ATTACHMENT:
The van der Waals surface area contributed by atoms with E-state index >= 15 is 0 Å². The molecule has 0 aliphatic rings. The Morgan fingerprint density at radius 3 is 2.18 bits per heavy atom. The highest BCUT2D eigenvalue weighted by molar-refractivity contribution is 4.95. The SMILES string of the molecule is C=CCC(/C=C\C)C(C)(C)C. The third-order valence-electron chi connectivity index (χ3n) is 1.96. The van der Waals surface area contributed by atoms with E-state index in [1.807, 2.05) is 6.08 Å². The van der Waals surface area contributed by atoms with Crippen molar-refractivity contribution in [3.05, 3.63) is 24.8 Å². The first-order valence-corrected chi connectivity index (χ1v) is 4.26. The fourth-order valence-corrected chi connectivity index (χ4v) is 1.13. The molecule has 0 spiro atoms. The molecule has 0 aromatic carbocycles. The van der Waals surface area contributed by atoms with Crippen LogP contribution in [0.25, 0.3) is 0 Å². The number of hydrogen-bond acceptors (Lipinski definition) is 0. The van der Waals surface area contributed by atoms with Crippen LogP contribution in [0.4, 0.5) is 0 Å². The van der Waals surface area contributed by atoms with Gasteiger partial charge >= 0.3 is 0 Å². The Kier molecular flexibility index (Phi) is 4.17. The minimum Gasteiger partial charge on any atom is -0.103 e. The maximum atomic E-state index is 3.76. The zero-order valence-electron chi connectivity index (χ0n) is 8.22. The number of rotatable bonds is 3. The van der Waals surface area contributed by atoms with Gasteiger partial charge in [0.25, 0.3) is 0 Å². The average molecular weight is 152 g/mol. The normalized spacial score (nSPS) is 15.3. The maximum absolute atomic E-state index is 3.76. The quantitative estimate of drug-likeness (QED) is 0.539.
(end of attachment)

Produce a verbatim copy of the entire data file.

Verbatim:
The van der Waals surface area contributed by atoms with E-state index >= 15 is 0 Å². The molecule has 0 aliphatic rings. The Morgan fingerprint density at radius 3 is 2.18 bits per heavy atom. The highest BCUT2D eigenvalue weighted by molar-refractivity contribution is 4.95. The SMILES string of the molecule is C=CCC(/C=C\C)C(C)(C)C. The third-order valence-electron chi connectivity index (χ3n) is 1.96. The van der Waals surface area contributed by atoms with E-state index in [1.807, 2.05) is 6.08 Å². The van der Waals surface area contributed by atoms with Crippen molar-refractivity contribution in [3.05, 3.63) is 24.8 Å². The first-order valence-corrected chi connectivity index (χ1v) is 4.26. The fourth-order valence-corrected chi connectivity index (χ4v) is 1.13. The molecule has 0 spiro atoms. The molecule has 0 aromatic carbocycles. The van der Waals surface area contributed by atoms with Crippen LogP contribution in [0.25, 0.3) is 0 Å². The number of hydrogen-bond acceptors (Lipinski definition) is 0. The van der Waals surface area contributed by atoms with Crippen LogP contribution in [0.4, 0.5) is 0 Å². The van der Waals surface area contributed by atoms with Gasteiger partial charge >= 0.3 is 0 Å². The Kier molecular flexibility index (Phi) is 4.17. The minimum Gasteiger partial charge on any atom is -0.103 e. The maximum atomic E-state index is 3.76. The zero-order valence-electron chi connectivity index (χ0n) is 8.22. The number of rotatable bonds is 3. The van der Waals surface area contributed by atoms with Gasteiger partial charge in [0.25, 0.3) is 0 Å². The average molecular weight is 152 g/mol. The normalized spacial score (nSPS) is 15.3. The maximum absolute atomic E-state index is 3.76. The quantitative estimate of drug-likeness (QED) is 0.539.